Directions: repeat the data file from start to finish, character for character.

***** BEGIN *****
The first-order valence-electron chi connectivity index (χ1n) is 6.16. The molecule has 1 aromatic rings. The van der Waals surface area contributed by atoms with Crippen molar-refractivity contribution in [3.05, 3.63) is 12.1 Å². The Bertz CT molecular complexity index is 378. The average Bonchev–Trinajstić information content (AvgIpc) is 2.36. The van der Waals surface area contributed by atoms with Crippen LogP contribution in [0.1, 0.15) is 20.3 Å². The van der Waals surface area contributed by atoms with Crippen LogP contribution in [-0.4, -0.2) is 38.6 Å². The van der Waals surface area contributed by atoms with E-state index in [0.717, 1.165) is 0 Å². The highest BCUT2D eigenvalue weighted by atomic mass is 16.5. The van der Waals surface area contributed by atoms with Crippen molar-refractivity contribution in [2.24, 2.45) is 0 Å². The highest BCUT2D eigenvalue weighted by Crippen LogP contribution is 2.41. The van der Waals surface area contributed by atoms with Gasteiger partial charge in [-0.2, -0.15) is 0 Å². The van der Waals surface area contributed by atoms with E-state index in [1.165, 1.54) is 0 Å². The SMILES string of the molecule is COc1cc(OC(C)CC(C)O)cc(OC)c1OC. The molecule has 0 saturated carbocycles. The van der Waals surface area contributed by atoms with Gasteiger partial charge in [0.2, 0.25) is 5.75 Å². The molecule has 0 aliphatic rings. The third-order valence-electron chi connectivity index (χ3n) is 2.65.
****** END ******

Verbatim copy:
The first-order valence-electron chi connectivity index (χ1n) is 6.16. The molecule has 1 aromatic rings. The van der Waals surface area contributed by atoms with Crippen molar-refractivity contribution in [3.05, 3.63) is 12.1 Å². The Bertz CT molecular complexity index is 378. The average Bonchev–Trinajstić information content (AvgIpc) is 2.36. The van der Waals surface area contributed by atoms with Crippen LogP contribution in [0.1, 0.15) is 20.3 Å². The van der Waals surface area contributed by atoms with Crippen LogP contribution in [-0.4, -0.2) is 38.6 Å². The van der Waals surface area contributed by atoms with E-state index in [0.717, 1.165) is 0 Å². The highest BCUT2D eigenvalue weighted by atomic mass is 16.5. The van der Waals surface area contributed by atoms with Crippen molar-refractivity contribution in [2.24, 2.45) is 0 Å². The highest BCUT2D eigenvalue weighted by Crippen LogP contribution is 2.41. The van der Waals surface area contributed by atoms with Gasteiger partial charge in [-0.2, -0.15) is 0 Å². The van der Waals surface area contributed by atoms with E-state index in [1.165, 1.54) is 0 Å². The SMILES string of the molecule is COc1cc(OC(C)CC(C)O)cc(OC)c1OC. The molecule has 0 saturated carbocycles. The van der Waals surface area contributed by atoms with Gasteiger partial charge in [0.2, 0.25) is 5.75 Å². The molecule has 0 aliphatic rings. The third-order valence-electron chi connectivity index (χ3n) is 2.65.